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Do you believe in New Year resolutions?

Traditionally, I’ve never been one for New Year’s resolutions. However, several years ago, my coach suggested a different approach. One December, she asked me to write a letter to myself, outlining all the things I believed I should, wanted, and needed to achieve in the upcoming year (professionally and personally). Always open to new experiences, I eagerly penned my thoughts, sealed the letter, and handed it back to her.

A year later, she returned the letter to me. To be candid, it evoked quite an emotional response. Some of my goals had been met, some forgotten and neglected, and it even served as a gentle reminder of aspects of my life that required more attention. I repeated this exercise for the following two years. By the end of the third year, I realised the need for periodic self-checks to stay on course. Consequently, I now revisit my annual letter every four months, allowing myself to recalibrate and realign my objectives.

In September 2023, I reviewed my letter from December 2022 and surprised myself that even in a challenging year, I found I was largely on track. Nevertheless, two recurring items, denoted by the number 2 in brackets, demanded my attention – these have persisted for two years, indicating a need for resolution or removal. Now front of mind, those needed sorting!

I decided to share my insights on writing an annual letter because I don’t believe you need to write one specifically in December or January; you can start the process at any time in the year. However, as we start a New Year, it seems appropriate to share what I think makes an annual letter work—those key critical components.

Take time to think.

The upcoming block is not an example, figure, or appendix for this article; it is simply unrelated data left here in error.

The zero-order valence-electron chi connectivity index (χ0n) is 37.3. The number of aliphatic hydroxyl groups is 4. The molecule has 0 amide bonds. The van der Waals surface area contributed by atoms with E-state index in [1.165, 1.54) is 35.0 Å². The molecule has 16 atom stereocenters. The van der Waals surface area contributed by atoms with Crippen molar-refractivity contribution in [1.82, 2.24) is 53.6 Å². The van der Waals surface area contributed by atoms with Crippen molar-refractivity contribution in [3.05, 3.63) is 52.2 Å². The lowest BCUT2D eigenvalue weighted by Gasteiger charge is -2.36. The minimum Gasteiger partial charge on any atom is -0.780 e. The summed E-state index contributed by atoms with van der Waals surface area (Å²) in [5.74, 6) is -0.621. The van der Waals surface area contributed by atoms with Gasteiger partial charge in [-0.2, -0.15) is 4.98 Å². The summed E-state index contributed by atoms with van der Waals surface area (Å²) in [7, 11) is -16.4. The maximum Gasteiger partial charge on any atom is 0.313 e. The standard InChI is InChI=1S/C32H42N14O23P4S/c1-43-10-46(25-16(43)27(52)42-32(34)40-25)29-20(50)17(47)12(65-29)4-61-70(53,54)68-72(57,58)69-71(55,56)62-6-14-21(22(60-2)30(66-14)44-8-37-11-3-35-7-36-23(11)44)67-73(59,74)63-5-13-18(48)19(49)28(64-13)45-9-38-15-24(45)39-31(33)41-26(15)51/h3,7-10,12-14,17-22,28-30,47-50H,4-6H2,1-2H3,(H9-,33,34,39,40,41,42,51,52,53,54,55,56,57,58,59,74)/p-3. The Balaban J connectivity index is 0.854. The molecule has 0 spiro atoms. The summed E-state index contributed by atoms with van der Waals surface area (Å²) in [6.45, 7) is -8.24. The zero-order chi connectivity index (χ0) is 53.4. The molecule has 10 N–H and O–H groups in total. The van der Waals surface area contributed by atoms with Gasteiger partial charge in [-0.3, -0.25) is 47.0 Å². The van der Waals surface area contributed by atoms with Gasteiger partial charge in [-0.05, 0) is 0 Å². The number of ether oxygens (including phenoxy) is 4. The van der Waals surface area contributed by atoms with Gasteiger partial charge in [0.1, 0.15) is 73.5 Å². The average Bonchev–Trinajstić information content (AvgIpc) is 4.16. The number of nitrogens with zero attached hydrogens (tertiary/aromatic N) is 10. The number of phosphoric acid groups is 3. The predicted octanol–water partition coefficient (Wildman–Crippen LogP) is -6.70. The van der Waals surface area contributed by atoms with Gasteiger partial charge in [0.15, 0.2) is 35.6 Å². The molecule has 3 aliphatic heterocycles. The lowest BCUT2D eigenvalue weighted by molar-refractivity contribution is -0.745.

It can sometimes take a few days or weeks to get to a point where you are happy with your letter. My January 2024 letter took quite a few weeks of contemplation, which began at the end of November 2023. I knew I needed to have it finalised, no excuses, by December 31st, but a few elements needed more thought, so I gave this the time it needed. But also, a deadline.

Give yourself specific areas to focus on.


Having specific areas reduces waffle and enables focus. My own areas of focus are:

1. Personal

What would you like to achieve this year?

Do more of, less of? It could be travel, seeing certain people more, seeing certain people less!

Learn something new or reacquaint yourself with an old hobby you used to love?

2. Career

Are you happy? Do you feel fulfilled?

Are you in the right job in the right company? Do you want more? If not, great! Time to enjoy the year ahead.

If you are not happy what do you need to do to start taking steps forward?

Or are you planning for that next chapter? (The word ‘retirement’ is not in my vocabulary!) If you are planning to exit your current work chapter, what does the next chapter look like for you?

3. Health

Check in with yourself. Are you ignoring any niggles? Is there anything you need to address?

In my 2022 letter, I wrote about the struggles I had been having with my back. I knew if by December 2022 I was still struggling, that would have meant two years of struggle.

The words in my letter were, ‘If you’re still in pain… get it sorted!’ (I did!)

4. Finance

Are you where you need to be? Is there anything you need to address?

5. Family

Are you spending the time you want to with the people you want to? Family and friends – because as many of us can identify, friends become your family.


Diarise three check-ins.

I normally review in March, August, and towards the end of November. This gives me time to re-address the areas I want to tackle, and maybe some areas don’t need my attention, are done, or are obsolete.

Be accountable but kind to yourself.

Like anything we undertake, having responsibility and accountability are areas that really drive our behaviours to positive outcomes and success. Remember to be kind; you don’t have to achieve everything on your list. Maybe consider what upper and lower limits could be successful for you. For example, ideally, I would like to achieve 8/10 from my list, but a minimum of 4. Anywhere in between would be a success.

If this insight inspires you to put pen to paper in 2024, I wish you every success and happiness.

Ruth

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